Friday, February 29, 2008
ACLU Sues DHS and Others for "Deportation" of Pedro/Peter Guzman
The ACLU complaint on behalf of Peter Guzman filed on February 27, 2008 provides the first clear statement of the activities leading to what the ACLU calls Guzman's "illegal deportation," but might be better viewed as plain and simple criminal kidnapping. What else to call an organized effort to remove someone from the state without their consent? According to the complaint, Guzman was delusional part of the time in custody. Before this occurred and Guzman gave information on his birthplace, the Sheriff's Department correctly recorded this as California.
The complaint provides the first detailed narrative of the U.S. government's failure to obtain Guzman's consent before putting him on a bus on May 11, 2007, without his wallet or California driver's license, and dropping him off in Tijuana, where he knew no one.
Based on the details of this document I am further convinced that the ACLU is being too easy on the government. An "illegal deportation" is an oxymoron, as is the much more common violation of the "illegal arrest." Both of these weight the intentions of state actors in a manner law does not afford private individuals. The actions associated with the "illegal arrest" and even more so for an "illegal deportation" are indistinguishable from kidnapping, which really is the crime (and not just civil claim) that the government should be charging Chertoff et al. with committing. (For an explanation of why Guzman's forcible removal against his will from the USA meets the criteria of kidnapping, read this posting, based on the initial habeas complaint.)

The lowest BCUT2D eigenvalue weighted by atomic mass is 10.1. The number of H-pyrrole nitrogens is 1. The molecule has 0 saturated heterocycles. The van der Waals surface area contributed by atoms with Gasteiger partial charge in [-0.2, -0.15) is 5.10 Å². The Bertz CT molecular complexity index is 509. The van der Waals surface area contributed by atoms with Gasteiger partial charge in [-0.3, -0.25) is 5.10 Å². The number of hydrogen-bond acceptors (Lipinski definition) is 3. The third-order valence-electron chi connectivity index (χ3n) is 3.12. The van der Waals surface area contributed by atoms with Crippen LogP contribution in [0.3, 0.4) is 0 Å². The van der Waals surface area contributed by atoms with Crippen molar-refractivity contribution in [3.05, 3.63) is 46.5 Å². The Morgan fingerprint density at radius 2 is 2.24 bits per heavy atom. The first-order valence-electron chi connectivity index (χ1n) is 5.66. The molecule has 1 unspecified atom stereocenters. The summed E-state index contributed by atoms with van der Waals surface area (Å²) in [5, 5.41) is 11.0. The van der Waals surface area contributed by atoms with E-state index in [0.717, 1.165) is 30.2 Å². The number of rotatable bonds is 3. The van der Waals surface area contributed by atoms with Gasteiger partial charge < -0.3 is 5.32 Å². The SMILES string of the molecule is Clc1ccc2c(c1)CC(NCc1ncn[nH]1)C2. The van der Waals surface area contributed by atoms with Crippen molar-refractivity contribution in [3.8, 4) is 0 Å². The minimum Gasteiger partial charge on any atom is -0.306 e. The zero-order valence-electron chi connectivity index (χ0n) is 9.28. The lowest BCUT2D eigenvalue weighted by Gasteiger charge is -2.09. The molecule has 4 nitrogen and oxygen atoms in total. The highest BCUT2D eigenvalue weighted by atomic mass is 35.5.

If the state is acting against the law then the putative purpose claimed as the motive for that behavior, i.e., executing the law, is not relevant to defining the state's actions. If a law is not executed lawfully then these actions are not furthering the execution of the law and should be assessed on their own merits.
If I am trying to feed my family and steal food to accomplish that, I am not charged with "illegal caregiving," but theft. If I am unable to accomplish my benign purpose of assisting Mexicans excluded from the U.S. and I drive them into the USA, I am not charged with "illegal job support" but human trafficking.
In other words, state actors should be held accountable for the egregious actions that it commits against people in violation of all of the laws. When a failed execution of a law occurs, then the actions done on its behalf should receive no special protections because they were done by state actors. Indeed, if anything, the scrutiny and punishment of these illegal actions should be much more severe than that directed against private individuals, precisely because of the power these people wield.